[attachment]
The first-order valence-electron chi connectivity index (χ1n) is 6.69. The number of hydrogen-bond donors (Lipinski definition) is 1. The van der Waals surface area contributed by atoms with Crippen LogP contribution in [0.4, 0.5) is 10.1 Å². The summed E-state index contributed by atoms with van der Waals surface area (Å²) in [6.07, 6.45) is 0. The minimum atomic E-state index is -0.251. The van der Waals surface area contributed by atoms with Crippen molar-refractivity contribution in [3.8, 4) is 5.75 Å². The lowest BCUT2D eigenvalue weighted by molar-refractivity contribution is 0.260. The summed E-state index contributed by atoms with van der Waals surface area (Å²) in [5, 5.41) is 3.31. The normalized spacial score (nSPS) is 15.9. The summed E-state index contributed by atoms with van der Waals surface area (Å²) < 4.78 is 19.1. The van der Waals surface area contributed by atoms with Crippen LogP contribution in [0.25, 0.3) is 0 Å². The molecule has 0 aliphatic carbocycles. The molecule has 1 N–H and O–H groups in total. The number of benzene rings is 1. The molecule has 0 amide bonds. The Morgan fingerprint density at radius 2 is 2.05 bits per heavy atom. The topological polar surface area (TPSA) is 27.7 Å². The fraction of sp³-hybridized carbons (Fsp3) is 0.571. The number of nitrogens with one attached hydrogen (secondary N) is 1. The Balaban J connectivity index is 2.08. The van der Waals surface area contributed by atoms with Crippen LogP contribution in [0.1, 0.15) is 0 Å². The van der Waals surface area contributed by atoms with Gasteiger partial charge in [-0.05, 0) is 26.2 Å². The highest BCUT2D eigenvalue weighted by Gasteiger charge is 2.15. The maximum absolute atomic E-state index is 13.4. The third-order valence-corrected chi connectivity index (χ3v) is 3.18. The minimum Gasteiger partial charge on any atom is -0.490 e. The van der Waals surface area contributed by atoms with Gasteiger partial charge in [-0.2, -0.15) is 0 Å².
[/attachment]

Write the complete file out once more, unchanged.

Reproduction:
The first-order valence-electron chi connectivity index (χ1n) is 6.69. The number of hydrogen-bond donors (Lipinski definition) is 1. The van der Waals surface area contributed by atoms with Crippen LogP contribution in [0.4, 0.5) is 10.1 Å². The summed E-state index contributed by atoms with van der Waals surface area (Å²) in [6.07, 6.45) is 0. The minimum atomic E-state index is -0.251. The van der Waals surface area contributed by atoms with Crippen molar-refractivity contribution in [3.8, 4) is 5.75 Å². The lowest BCUT2D eigenvalue weighted by molar-refractivity contribution is 0.260. The summed E-state index contributed by atoms with van der Waals surface area (Å²) in [5, 5.41) is 3.31. The normalized spacial score (nSPS) is 15.9. The summed E-state index contributed by atoms with van der Waals surface area (Å²) < 4.78 is 19.1. The van der Waals surface area contributed by atoms with Crippen LogP contribution in [0.25, 0.3) is 0 Å². The molecule has 0 aliphatic carbocycles. The molecule has 1 N–H and O–H groups in total. The number of benzene rings is 1. The molecule has 0 amide bonds. The Morgan fingerprint density at radius 2 is 2.05 bits per heavy atom. The topological polar surface area (TPSA) is 27.7 Å². The fraction of sp³-hybridized carbons (Fsp3) is 0.571. The number of nitrogens with one attached hydrogen (secondary N) is 1. The Balaban J connectivity index is 2.08. The van der Waals surface area contributed by atoms with Crippen LogP contribution in [0.1, 0.15) is 0 Å². The van der Waals surface area contributed by atoms with Gasteiger partial charge in [-0.05, 0) is 26.2 Å². The highest BCUT2D eigenvalue weighted by Gasteiger charge is 2.15. The maximum absolute atomic E-state index is 13.4. The third-order valence-corrected chi connectivity index (χ3v) is 3.18. The minimum Gasteiger partial charge on any atom is -0.490 e. The van der Waals surface area contributed by atoms with Gasteiger partial charge in [-0.2, -0.15) is 0 Å².